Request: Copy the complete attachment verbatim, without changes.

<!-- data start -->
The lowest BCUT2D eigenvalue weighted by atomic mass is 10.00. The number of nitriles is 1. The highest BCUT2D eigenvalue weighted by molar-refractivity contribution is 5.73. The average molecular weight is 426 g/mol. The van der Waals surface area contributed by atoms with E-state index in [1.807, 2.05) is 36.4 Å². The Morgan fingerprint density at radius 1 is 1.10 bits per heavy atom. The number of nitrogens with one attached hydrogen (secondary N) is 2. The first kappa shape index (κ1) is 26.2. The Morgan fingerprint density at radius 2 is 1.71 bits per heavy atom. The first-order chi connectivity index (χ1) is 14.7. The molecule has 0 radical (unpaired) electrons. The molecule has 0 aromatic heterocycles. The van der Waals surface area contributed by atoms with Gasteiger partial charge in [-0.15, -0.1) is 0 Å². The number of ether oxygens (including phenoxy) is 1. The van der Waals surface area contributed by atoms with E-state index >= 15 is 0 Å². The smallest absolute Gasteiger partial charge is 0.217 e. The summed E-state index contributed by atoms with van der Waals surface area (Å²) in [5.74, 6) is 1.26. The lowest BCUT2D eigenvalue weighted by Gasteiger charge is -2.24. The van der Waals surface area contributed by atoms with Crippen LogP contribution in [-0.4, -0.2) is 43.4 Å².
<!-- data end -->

The lowest BCUT2D eigenvalue weighted by atomic mass is 10.00. The number of nitriles is 1. The highest BCUT2D eigenvalue weighted by molar-refractivity contribution is 5.73. The average molecular weight is 426 g/mol. The van der Waals surface area contributed by atoms with E-state index in [1.807, 2.05) is 36.4 Å². The Morgan fingerprint density at radius 1 is 1.10 bits per heavy atom. The number of nitrogens with one attached hydrogen (secondary N) is 2. The first kappa shape index (κ1) is 26.2. The Morgan fingerprint density at radius 2 is 1.71 bits per heavy atom. The first-order chi connectivity index (χ1) is 14.7. The molecule has 0 radical (unpaired) electrons. The molecule has 0 aromatic heterocycles. The van der Waals surface area contributed by atoms with Gasteiger partial charge in [-0.15, -0.1) is 0 Å². The number of ether oxygens (including phenoxy) is 1. The van der Waals surface area contributed by atoms with E-state index >= 15 is 0 Å². The smallest absolute Gasteiger partial charge is 0.217 e. The summed E-state index contributed by atoms with van der Waals surface area (Å²) in [5.74, 6) is 1.26. The lowest BCUT2D eigenvalue weighted by Gasteiger charge is -2.24. The van der Waals surface area contributed by atoms with Crippen LogP contribution in [-0.4, -0.2) is 43.4 Å².